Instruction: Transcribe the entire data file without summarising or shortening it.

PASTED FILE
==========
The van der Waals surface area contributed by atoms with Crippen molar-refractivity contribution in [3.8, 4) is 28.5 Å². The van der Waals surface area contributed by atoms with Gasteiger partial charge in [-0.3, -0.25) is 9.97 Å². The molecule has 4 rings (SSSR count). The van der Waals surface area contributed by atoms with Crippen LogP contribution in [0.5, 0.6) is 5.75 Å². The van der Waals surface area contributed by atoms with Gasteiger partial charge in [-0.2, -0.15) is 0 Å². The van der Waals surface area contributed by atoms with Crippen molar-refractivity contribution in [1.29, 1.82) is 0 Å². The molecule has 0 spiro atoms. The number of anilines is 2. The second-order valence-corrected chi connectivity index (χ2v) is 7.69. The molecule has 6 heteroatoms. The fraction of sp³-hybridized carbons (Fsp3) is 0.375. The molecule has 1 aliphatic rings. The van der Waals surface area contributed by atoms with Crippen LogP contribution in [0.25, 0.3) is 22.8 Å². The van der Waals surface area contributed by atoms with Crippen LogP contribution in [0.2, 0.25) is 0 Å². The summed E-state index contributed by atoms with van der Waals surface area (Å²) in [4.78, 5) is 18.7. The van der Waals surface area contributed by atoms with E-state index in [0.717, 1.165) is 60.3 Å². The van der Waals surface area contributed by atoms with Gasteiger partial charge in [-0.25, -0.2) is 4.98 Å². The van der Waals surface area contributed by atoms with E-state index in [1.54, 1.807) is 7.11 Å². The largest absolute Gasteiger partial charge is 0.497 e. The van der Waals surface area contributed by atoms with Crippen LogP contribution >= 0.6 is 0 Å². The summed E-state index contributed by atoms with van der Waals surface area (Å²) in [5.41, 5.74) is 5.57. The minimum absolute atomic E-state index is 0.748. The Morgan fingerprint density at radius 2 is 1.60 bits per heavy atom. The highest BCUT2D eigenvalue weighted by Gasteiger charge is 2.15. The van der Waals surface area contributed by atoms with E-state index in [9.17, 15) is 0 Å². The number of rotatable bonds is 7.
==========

The van der Waals surface area contributed by atoms with Crippen molar-refractivity contribution in [3.8, 4) is 28.5 Å². The van der Waals surface area contributed by atoms with Gasteiger partial charge in [-0.3, -0.25) is 9.97 Å². The molecule has 4 rings (SSSR count). The van der Waals surface area contributed by atoms with Crippen LogP contribution in [0.5, 0.6) is 5.75 Å². The van der Waals surface area contributed by atoms with Gasteiger partial charge in [-0.2, -0.15) is 0 Å². The van der Waals surface area contributed by atoms with Crippen molar-refractivity contribution in [1.29, 1.82) is 0 Å². The molecule has 0 spiro atoms. The number of anilines is 2. The second-order valence-corrected chi connectivity index (χ2v) is 7.69. The molecule has 6 heteroatoms. The fraction of sp³-hybridized carbons (Fsp3) is 0.375. The molecule has 1 aliphatic rings. The van der Waals surface area contributed by atoms with Crippen LogP contribution in [0.25, 0.3) is 22.8 Å². The van der Waals surface area contributed by atoms with Crippen LogP contribution in [0.2, 0.25) is 0 Å². The summed E-state index contributed by atoms with van der Waals surface area (Å²) in [4.78, 5) is 18.7. The van der Waals surface area contributed by atoms with E-state index in [0.717, 1.165) is 60.3 Å². The van der Waals surface area contributed by atoms with Gasteiger partial charge in [-0.25, -0.2) is 4.98 Å². The van der Waals surface area contributed by atoms with E-state index in [1.54, 1.807) is 7.11 Å². The largest absolute Gasteiger partial charge is 0.497 e. The van der Waals surface area contributed by atoms with Crippen LogP contribution >= 0.6 is 0 Å². The summed E-state index contributed by atoms with van der Waals surface area (Å²) in [5.41, 5.74) is 5.57. The minimum absolute atomic E-state index is 0.748. The Morgan fingerprint density at radius 2 is 1.60 bits per heavy atom. The highest BCUT2D eigenvalue weighted by Gasteiger charge is 2.15. The van der Waals surface area contributed by atoms with E-state index in [9.17, 15) is 0 Å². The number of rotatable bonds is 7.